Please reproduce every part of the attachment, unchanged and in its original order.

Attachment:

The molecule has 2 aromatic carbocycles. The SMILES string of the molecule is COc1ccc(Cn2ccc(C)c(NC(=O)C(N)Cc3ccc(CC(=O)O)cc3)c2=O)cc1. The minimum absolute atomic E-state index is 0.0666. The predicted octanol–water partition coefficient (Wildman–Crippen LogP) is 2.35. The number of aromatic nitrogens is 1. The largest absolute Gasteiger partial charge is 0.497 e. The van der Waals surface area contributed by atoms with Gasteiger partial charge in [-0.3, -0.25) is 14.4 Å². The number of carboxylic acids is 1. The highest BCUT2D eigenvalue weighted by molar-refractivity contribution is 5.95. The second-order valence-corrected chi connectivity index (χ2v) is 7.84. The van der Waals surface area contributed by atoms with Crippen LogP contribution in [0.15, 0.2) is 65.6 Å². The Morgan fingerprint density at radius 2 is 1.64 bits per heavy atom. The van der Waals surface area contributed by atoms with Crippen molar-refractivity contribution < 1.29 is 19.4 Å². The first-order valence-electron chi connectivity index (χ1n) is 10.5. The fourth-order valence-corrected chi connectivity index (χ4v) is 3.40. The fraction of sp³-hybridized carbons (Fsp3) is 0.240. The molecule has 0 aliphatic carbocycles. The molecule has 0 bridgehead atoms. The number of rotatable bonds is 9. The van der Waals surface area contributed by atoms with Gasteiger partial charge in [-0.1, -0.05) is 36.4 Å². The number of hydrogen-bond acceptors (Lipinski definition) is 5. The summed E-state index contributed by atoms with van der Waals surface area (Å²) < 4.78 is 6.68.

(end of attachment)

The molecule has 2 aromatic carbocycles. The SMILES string of the molecule is COc1ccc(Cn2ccc(C)c(NC(=O)C(N)Cc3ccc(CC(=O)O)cc3)c2=O)cc1. The minimum absolute atomic E-state index is 0.0666. The predicted octanol–water partition coefficient (Wildman–Crippen LogP) is 2.35. The number of aromatic nitrogens is 1. The largest absolute Gasteiger partial charge is 0.497 e. The van der Waals surface area contributed by atoms with Gasteiger partial charge in [-0.3, -0.25) is 14.4 Å². The number of carboxylic acids is 1. The highest BCUT2D eigenvalue weighted by molar-refractivity contribution is 5.95. The second-order valence-corrected chi connectivity index (χ2v) is 7.84. The van der Waals surface area contributed by atoms with Crippen LogP contribution in [0.15, 0.2) is 65.6 Å². The Morgan fingerprint density at radius 2 is 1.64 bits per heavy atom. The van der Waals surface area contributed by atoms with Crippen molar-refractivity contribution < 1.29 is 19.4 Å². The first-order valence-electron chi connectivity index (χ1n) is 10.5. The fourth-order valence-corrected chi connectivity index (χ4v) is 3.40. The fraction of sp³-hybridized carbons (Fsp3) is 0.240. The molecule has 0 aliphatic carbocycles. The molecule has 0 bridgehead atoms. The number of rotatable bonds is 9. The van der Waals surface area contributed by atoms with Gasteiger partial charge in [-0.1, -0.05) is 36.4 Å². The number of hydrogen-bond acceptors (Lipinski definition) is 5. The summed E-state index contributed by atoms with van der Waals surface area (Å²) < 4.78 is 6.68.